Our goal is to improve the performance of Web services.
In the first half of the talk, we focus on Web servers serving static (GET file) requests. Here we ask the following question: "Is it possible to reduce the expected response time of every request at a Web server, simply by changing the order in which we schedule the requests?" We present research results, including both queueing theoretic and kernel-level implementation results, showing that the answer is yes. This work appeared in [SIGMETRICS 01, 03] and [Transactions on Computer Systems 03] and was extended to transient overload scenarios in [ITC 03] and [Transactions on Internet Technologies 06].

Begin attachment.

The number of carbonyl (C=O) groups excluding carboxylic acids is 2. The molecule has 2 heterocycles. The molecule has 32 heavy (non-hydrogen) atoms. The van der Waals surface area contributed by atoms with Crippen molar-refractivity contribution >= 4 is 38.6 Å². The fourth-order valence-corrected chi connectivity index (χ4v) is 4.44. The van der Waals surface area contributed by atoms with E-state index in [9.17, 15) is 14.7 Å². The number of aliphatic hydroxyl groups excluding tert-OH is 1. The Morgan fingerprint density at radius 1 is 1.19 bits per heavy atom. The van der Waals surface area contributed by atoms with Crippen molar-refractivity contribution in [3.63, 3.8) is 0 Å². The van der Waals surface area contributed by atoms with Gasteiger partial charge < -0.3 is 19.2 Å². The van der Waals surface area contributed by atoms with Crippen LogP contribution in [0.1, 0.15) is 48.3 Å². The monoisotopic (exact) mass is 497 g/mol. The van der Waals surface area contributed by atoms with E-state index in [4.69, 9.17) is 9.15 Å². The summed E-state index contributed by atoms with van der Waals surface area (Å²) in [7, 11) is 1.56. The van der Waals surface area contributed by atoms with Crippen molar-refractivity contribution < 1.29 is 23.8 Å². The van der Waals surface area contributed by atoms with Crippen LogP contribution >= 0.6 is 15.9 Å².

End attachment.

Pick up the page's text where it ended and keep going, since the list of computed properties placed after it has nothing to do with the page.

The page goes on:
In the second half of the talk, we consider e-commerce Web sites, where the backend database becomes the bottleneck. Our goal here is to build a mechanism which allows the web vendors to prioritize in favor of clients who are "big spenders," offering them lower delays. We describe both QoS mechanisms "internal" to the database, at the lock queue modules, and mechanisms "external" to the database. This work appeared in [ICDE 04,05,06].